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Her win over the 10th-seeded Errani of Italy turned out exactly the way it looked beforehand on paper.

Errani spun in serves at an average of 83 mph, while Williams was consistently in the 110s.

Errani hustled from side to side, retrieving balls and trying to get into long points, while Williams stayed patient _ but only as patient as she had to be _ setting herself up for 38 winners against only 21 unforced errors.

Williams finished with nine aces and heads into the final with 50 for the tournament. Errani’s total: Zero.

“My objective was to prolong the match as much as possible,” said Errani, who did, in fact, stay out there for 1 hour, 4 minutes.

In some ways, the mismatch makes Errani’s trip to the U.S. Open look that much more impressive. She was the finalist at the French Open on the slow red clay at Roland Garros, but her game held up on the quicker hard courts, too, and Williams, not fully pleased with her own play to this point, was complimentary.

“I definitely played better today,” Williams said. “I played better than my other matches. And playing someone like her, you have to go better.”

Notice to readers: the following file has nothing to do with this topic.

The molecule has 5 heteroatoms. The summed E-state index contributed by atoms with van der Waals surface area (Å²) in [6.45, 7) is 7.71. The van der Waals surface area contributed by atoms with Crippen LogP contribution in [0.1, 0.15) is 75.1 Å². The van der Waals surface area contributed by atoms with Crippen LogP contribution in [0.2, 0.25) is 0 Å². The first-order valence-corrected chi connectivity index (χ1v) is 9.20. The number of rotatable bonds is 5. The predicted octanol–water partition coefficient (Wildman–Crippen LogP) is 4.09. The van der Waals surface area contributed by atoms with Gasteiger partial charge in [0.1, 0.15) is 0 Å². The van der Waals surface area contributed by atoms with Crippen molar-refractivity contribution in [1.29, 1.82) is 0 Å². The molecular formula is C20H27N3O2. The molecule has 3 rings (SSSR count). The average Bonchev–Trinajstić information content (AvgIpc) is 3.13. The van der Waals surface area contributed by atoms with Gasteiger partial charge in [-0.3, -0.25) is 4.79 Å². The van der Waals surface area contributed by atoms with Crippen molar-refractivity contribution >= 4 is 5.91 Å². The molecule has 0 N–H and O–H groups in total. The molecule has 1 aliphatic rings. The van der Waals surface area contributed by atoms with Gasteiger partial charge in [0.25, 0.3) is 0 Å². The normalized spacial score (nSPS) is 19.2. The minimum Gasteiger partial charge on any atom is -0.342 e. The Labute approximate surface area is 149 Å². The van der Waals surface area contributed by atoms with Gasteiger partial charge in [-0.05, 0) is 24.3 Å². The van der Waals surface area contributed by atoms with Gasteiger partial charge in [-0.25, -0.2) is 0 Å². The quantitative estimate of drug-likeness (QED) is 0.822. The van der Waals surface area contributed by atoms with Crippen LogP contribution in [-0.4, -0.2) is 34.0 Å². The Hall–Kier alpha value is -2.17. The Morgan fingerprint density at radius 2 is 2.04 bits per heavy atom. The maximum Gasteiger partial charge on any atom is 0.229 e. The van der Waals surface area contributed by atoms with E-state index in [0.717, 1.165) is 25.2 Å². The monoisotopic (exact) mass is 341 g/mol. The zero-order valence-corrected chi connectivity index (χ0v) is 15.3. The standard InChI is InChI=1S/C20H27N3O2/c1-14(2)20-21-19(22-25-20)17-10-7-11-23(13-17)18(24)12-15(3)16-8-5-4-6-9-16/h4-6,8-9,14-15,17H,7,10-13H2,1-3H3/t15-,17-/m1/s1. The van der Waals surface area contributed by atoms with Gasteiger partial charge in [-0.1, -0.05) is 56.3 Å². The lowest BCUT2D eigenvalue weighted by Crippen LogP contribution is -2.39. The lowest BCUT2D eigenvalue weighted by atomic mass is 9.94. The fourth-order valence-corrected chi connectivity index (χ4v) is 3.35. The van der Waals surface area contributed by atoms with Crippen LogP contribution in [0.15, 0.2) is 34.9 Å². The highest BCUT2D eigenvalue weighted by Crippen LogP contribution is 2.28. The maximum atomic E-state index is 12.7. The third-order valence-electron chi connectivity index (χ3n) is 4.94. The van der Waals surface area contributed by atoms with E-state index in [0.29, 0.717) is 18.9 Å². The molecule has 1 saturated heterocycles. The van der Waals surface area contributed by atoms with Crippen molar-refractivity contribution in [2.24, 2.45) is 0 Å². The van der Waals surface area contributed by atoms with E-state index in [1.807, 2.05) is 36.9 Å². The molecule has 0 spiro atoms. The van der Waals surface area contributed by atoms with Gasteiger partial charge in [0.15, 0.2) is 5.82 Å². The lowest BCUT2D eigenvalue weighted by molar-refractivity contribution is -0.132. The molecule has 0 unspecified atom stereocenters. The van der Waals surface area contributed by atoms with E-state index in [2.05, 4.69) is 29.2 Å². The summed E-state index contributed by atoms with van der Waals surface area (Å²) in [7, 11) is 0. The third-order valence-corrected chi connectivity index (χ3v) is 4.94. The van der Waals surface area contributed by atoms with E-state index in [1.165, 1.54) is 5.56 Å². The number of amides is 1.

Azarenka, meanwhile, found herself in a completely different kind of tussle against this year’s French Open champion.

She fell behind after a nervous first set, then got a pair of breaks in the second to even the match.

These players came in with a combined 23-0 record in three-set matches this year _ 12 for Sharapova and 11 for Azarenka _ and something had to give.

Sharapova blinked first, falling behind 0-30 in her final service game, scratching back to save one match point, but flying a forehand long on the second.

Moments later, Azarenka was dancing near center court, knowing she’s one win away from adding this to her Australian Open title from earlier this year. In her on-court interview, she said she wished she could stay out there and keep playing.

A few hours later, she found out her opponent would, in fact, be Williams, who is 9-1 lifetime against the Belarusian.

“Well, first of all, if you look at our record, it says it all,” Azarenka said. “I haven’t won in any last meetings, so I definitely need to find something to surprise her tomorrow, because she’s in great form, feeling really confident right now.”

Williams will be in her 19th Grand Slam final, a string that began here at Flushing Meadows in 1999, when she defeated Martina Hingis for her first title.

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